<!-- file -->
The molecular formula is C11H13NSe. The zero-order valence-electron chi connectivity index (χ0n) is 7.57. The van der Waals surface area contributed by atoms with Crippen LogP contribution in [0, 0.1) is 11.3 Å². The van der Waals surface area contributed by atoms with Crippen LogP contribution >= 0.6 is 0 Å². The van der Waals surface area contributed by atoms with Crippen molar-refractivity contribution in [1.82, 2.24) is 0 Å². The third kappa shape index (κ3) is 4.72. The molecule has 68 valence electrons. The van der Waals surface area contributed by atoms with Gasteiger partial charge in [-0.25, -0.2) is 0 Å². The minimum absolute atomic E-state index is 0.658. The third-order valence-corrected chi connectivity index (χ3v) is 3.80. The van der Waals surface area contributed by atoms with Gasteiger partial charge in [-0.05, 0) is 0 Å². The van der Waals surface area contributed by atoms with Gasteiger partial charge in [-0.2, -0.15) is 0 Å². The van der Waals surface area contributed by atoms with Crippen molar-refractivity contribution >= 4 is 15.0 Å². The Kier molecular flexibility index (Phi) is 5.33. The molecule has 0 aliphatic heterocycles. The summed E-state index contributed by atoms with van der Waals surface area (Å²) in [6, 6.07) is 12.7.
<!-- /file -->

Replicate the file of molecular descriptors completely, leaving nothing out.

The molecular formula is C11H13NSe. The zero-order valence-electron chi connectivity index (χ0n) is 7.57. The van der Waals surface area contributed by atoms with Crippen LogP contribution in [0, 0.1) is 11.3 Å². The van der Waals surface area contributed by atoms with Crippen LogP contribution >= 0.6 is 0 Å². The van der Waals surface area contributed by atoms with Crippen molar-refractivity contribution in [1.82, 2.24) is 0 Å². The third kappa shape index (κ3) is 4.72. The molecule has 68 valence electrons. The van der Waals surface area contributed by atoms with Gasteiger partial charge in [-0.25, -0.2) is 0 Å². The minimum absolute atomic E-state index is 0.658. The third-order valence-corrected chi connectivity index (χ3v) is 3.80. The van der Waals surface area contributed by atoms with Gasteiger partial charge in [-0.05, 0) is 0 Å². The van der Waals surface area contributed by atoms with Gasteiger partial charge in [-0.2, -0.15) is 0 Å². The van der Waals surface area contributed by atoms with Crippen molar-refractivity contribution >= 4 is 15.0 Å². The Kier molecular flexibility index (Phi) is 5.33. The molecule has 0 aliphatic heterocycles. The summed E-state index contributed by atoms with van der Waals surface area (Å²) in [6, 6.07) is 12.7.